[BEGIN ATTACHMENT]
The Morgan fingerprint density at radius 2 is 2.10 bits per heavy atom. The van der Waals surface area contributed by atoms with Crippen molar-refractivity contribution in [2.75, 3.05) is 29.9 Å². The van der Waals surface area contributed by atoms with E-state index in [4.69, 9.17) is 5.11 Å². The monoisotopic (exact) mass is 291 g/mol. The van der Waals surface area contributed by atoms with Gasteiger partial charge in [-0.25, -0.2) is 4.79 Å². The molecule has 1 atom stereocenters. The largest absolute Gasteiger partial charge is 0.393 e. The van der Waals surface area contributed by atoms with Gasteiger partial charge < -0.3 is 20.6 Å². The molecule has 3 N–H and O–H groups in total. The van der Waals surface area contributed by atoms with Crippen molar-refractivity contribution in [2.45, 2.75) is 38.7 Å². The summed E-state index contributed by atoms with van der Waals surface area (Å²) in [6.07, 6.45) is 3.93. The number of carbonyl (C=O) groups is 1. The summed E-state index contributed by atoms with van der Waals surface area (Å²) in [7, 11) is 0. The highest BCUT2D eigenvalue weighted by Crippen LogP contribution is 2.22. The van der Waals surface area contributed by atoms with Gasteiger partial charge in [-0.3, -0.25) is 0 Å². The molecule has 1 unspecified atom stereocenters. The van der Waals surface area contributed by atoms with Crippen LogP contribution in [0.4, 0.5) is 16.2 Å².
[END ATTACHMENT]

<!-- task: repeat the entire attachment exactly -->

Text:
The Morgan fingerprint density at radius 2 is 2.10 bits per heavy atom. The van der Waals surface area contributed by atoms with Crippen molar-refractivity contribution in [2.75, 3.05) is 29.9 Å². The van der Waals surface area contributed by atoms with E-state index in [4.69, 9.17) is 5.11 Å². The monoisotopic (exact) mass is 291 g/mol. The van der Waals surface area contributed by atoms with Gasteiger partial charge in [-0.25, -0.2) is 4.79 Å². The molecule has 1 atom stereocenters. The largest absolute Gasteiger partial charge is 0.393 e. The van der Waals surface area contributed by atoms with Gasteiger partial charge < -0.3 is 20.6 Å². The molecule has 3 N–H and O–H groups in total. The van der Waals surface area contributed by atoms with Crippen molar-refractivity contribution in [2.45, 2.75) is 38.7 Å². The summed E-state index contributed by atoms with van der Waals surface area (Å²) in [6.07, 6.45) is 3.93. The number of carbonyl (C=O) groups is 1. The summed E-state index contributed by atoms with van der Waals surface area (Å²) in [7, 11) is 0. The highest BCUT2D eigenvalue weighted by Crippen LogP contribution is 2.22. The van der Waals surface area contributed by atoms with Gasteiger partial charge in [-0.3, -0.25) is 0 Å². The molecule has 1 unspecified atom stereocenters. The van der Waals surface area contributed by atoms with Crippen LogP contribution in [0.4, 0.5) is 16.2 Å².